We will deepen the reform in the administrative approval system. We hope to complete the task of removing and delegating items subject to government approval, originally planned for five years, in a shorter period of time, so as to unleash the potential of the market and the driving force for development.

We should provide a list of government powers that defines the scope of what the government should do, so as to prevent the abuse of government power, reduce rent-seeking and ensure that the government better performs its duty of serving the people.

A negative list should be formulated that defines areas off-limits to businesses, so that we can build open and transparent systematic arrangements with stable expectations and bring about enterprises' vitality to the fullest extent.

We should also formulate a list of government responsibilities to define how the government should regulate the market, to build and sustain a market environment that favors honest operations and fair play, energizes businesses and encourages innovation and creativity.

We will step up science and technology innovation.

We will support and provide guarantee to certain sectors and curb and scale back some others, cultivate and promote new products and new businesses and speed up the development of service, hi-tech and emerging sectors.

We will phase out overcapacity, accelerate the transformation of traditional sectors and eliminate outdated capacity so that Chinese products and China's service sector can move up the global value chain and more value could be created through innovation.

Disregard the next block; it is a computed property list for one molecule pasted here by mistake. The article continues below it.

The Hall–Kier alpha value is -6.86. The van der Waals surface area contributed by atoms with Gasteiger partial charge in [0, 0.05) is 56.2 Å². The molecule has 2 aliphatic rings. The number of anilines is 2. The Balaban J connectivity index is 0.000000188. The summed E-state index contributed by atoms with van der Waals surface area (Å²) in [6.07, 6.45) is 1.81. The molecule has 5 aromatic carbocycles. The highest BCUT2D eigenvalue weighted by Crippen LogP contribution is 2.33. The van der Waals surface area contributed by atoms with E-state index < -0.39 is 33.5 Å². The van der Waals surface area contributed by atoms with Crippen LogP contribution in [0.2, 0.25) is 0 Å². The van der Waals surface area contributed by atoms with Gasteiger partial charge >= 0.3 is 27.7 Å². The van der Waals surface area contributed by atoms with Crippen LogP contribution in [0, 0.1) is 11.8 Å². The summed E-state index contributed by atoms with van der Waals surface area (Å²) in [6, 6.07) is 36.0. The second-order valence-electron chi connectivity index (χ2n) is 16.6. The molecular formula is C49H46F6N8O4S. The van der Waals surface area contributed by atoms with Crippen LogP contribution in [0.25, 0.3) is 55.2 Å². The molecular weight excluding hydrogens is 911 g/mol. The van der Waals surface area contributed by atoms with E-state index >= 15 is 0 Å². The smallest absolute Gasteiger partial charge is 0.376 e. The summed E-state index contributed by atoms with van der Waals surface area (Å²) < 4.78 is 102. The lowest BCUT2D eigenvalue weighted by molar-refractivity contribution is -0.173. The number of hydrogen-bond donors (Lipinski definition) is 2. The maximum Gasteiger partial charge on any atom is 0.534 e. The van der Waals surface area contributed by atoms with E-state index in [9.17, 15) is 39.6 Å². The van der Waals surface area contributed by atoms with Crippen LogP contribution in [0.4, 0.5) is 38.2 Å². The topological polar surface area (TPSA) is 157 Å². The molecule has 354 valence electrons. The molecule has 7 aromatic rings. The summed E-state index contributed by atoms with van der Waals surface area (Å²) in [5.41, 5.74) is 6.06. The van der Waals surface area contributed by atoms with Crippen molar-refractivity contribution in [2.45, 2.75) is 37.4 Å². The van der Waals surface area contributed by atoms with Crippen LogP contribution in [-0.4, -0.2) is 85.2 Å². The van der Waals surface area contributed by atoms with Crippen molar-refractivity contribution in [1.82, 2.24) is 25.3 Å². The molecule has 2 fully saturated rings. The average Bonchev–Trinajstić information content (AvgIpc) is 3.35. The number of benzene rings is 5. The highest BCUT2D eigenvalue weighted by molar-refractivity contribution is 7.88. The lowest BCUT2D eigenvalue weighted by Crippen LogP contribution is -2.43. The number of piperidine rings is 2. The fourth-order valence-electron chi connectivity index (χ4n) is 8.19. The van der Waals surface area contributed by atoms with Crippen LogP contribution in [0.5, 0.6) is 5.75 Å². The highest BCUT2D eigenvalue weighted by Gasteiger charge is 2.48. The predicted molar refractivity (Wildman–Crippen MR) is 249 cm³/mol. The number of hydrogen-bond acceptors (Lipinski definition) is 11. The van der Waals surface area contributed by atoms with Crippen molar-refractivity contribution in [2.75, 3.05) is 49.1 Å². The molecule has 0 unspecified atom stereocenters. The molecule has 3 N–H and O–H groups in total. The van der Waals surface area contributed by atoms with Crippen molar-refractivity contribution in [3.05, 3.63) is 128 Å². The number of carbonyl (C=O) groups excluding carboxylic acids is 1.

We must invest more in human capital and increase the ranks of high-caliber workers. We will improve the technological sophistication, quality and brand awareness of Chinese industries. In particular, we need to step up reforms to remove restraints on innovation by individuals and companies.

We will promote a people-centered, new type of urbanization, which in itself is the biggest structural readjustment.

We will seize opportunities brought about by technological advances and global industrial revolution to speed up the development of such schemes as "broadband China" and "smart cities," leverage the role of cities across the country in galvanizing hinterland development, promote urban-rural integration and a gradient development of different regions and bring about a synchronized progress of the new type of industrialization, IT application, urbanization and agricultural modernization.

We will vigorously develop programs related to people's wellbeing, promote equal access to basic public services and strengthen social security, including providing security to those who failed in their entrepreneurial endeavor to help them restart businesses.

We will continue to increase household consumption and ensure that greater internal demand can serve as a new power to drive economic growth.

It is imperative for us to enhance energy conservation and environmental protection.

Tackling climate change is not only our binding international obligation as a responsible major country, but also a pressing need for our own development. We have declared war on pollution and earnestly fulfilled our due international responsibilities.

We are studying the action targets on greenhouse gas emissions control, including the peak of CO2 emission, the carbon emission intensity reduction and the increase in the share of non-fossil energy by 2030 and beyond.

(Source: Xinhua News Agency)

(Reporting from Tianjin)

Email us at: dengyaqing@bjreview.com